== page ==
Anonymous User
Fast Break / In-bounding Philosophy
March 15, 2009 06:51PM
Obviously, for running teams, triggering the fast break is crucial. When getting the ball out of bounds, it seems that most coaches either:
1) designate one player (usually a big man) to get the ball out every time
2) They let the closer of two players (usually either the 4 or the 5) take it out.

It seems as though there are a lot of successful teams that take one approach, and a lot of successful teams that the other approach. This past year, I had a designated take out man, and I felt like there were too many situations where he was caught away from the basket, and we lost opportunities to break quickly off of made buckets.

I'm curious to hear from other coaches which approach they take, and why?

My second question is for anyone who has run successfully with a 4 guard lineup - what is your in-bounding philosophy? Do you send your one big to the block every time and arbitrarily select one of your guards as a "4" man to get it out every time? Or do you inbound by committee?

Thanks in advance
-Coach Scott
Re: Fast Break / In-bounding Philosophy
January 21, 2010 09:20AM
I have used both, designated inbounder, as well as 4 or 5. I think it depends on the skill level of the team. As for your second question, if you have 4 guards on the court, as long as all 4 are decent dribblers and passers I would say use the closest player.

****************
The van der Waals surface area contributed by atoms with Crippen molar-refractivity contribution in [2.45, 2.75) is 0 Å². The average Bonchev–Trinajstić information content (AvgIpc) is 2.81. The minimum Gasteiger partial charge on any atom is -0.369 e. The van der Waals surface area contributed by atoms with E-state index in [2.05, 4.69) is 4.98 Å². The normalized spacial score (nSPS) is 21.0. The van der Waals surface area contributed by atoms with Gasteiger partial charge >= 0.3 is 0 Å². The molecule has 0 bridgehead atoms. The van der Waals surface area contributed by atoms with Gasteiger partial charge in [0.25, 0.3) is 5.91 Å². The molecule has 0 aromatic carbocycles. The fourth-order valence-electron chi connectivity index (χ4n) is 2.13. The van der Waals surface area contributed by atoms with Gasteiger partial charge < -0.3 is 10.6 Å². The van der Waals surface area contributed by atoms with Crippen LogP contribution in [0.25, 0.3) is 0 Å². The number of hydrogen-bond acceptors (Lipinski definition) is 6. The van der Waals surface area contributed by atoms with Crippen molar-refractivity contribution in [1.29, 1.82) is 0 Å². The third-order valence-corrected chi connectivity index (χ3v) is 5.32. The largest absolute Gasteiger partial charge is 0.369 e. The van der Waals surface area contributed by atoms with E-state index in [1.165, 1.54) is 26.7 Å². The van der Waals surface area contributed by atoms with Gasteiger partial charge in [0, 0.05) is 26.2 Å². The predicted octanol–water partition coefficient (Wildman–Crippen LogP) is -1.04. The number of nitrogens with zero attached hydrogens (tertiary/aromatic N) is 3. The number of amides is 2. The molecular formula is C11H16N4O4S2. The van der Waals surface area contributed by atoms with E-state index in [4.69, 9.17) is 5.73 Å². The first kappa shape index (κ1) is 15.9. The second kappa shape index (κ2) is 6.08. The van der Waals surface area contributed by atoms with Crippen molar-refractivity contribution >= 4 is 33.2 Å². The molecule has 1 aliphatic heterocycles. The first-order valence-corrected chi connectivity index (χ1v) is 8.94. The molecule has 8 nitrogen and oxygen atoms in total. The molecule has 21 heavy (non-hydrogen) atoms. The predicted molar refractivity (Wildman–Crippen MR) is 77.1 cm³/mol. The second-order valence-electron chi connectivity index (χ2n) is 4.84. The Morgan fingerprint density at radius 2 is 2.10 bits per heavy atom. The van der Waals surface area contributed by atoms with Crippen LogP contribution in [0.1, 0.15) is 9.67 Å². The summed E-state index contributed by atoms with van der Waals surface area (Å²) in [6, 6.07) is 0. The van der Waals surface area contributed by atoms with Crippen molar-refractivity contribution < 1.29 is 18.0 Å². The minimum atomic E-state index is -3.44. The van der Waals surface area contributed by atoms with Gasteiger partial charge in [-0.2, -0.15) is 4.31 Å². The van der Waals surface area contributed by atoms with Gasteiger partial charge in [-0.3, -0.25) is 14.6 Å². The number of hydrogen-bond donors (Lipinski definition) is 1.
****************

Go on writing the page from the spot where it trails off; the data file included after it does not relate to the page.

Re: Fast Break / In-bounding Philosophy
March 22, 2010 08:43AM
I think the best palce to look for your answer, is with the top fast breaking team, at the highest level - the Suns. The Suns run as well as any team I've ever watched. A large part of that is because they have an athletic big and the best pass-first PG in the world. But another large part is, how quickly they get the ball out of bounds and back into play. The Suns inbound by committee, whoever, is closest, regardless of pos. takes it out and triggers the ball in to a player already sprinting down court. They also make that second pass often from foul line to foul line.

We spend 2 minutes a day working on these two skills and have found it has made teams less likely and able to pressure us in the back court.

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